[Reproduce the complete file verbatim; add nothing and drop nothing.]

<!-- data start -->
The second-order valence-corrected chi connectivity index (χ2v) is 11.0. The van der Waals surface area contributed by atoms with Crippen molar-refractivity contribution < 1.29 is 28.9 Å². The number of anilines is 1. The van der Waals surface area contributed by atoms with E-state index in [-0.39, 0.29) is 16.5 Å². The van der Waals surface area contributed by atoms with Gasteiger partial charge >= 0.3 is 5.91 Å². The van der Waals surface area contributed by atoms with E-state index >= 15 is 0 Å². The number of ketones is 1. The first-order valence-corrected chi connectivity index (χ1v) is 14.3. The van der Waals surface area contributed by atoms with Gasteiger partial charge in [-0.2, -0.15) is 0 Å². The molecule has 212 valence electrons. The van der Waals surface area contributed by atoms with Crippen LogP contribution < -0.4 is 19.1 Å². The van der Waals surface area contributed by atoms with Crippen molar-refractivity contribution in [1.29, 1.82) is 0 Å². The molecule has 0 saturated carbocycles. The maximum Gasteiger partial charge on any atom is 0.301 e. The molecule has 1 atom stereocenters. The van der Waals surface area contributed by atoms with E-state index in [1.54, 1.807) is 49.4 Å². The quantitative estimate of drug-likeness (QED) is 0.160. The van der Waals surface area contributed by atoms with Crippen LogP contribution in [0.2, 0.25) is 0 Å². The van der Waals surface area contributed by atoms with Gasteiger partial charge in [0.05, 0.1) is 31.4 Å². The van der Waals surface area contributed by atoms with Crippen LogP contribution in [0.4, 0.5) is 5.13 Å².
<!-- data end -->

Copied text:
The second-order valence-corrected chi connectivity index (χ2v) is 11.0. The van der Waals surface area contributed by atoms with Crippen molar-refractivity contribution < 1.29 is 28.9 Å². The number of anilines is 1. The van der Waals surface area contributed by atoms with E-state index in [-0.39, 0.29) is 16.5 Å². The van der Waals surface area contributed by atoms with Gasteiger partial charge >= 0.3 is 5.91 Å². The van der Waals surface area contributed by atoms with E-state index >= 15 is 0 Å². The number of ketones is 1. The first-order valence-corrected chi connectivity index (χ1v) is 14.3. The van der Waals surface area contributed by atoms with Gasteiger partial charge in [-0.2, -0.15) is 0 Å². The molecule has 212 valence electrons. The van der Waals surface area contributed by atoms with Crippen LogP contribution < -0.4 is 19.1 Å². The van der Waals surface area contributed by atoms with Crippen molar-refractivity contribution in [1.29, 1.82) is 0 Å². The molecule has 0 saturated carbocycles. The maximum Gasteiger partial charge on any atom is 0.301 e. The molecule has 1 atom stereocenters. The van der Waals surface area contributed by atoms with E-state index in [1.54, 1.807) is 49.4 Å². The quantitative estimate of drug-likeness (QED) is 0.160. The van der Waals surface area contributed by atoms with Crippen LogP contribution in [0.2, 0.25) is 0 Å². The van der Waals surface area contributed by atoms with Gasteiger partial charge in [0.05, 0.1) is 31.4 Å². The van der Waals surface area contributed by atoms with Crippen LogP contribution in [0.4, 0.5) is 5.13 Å².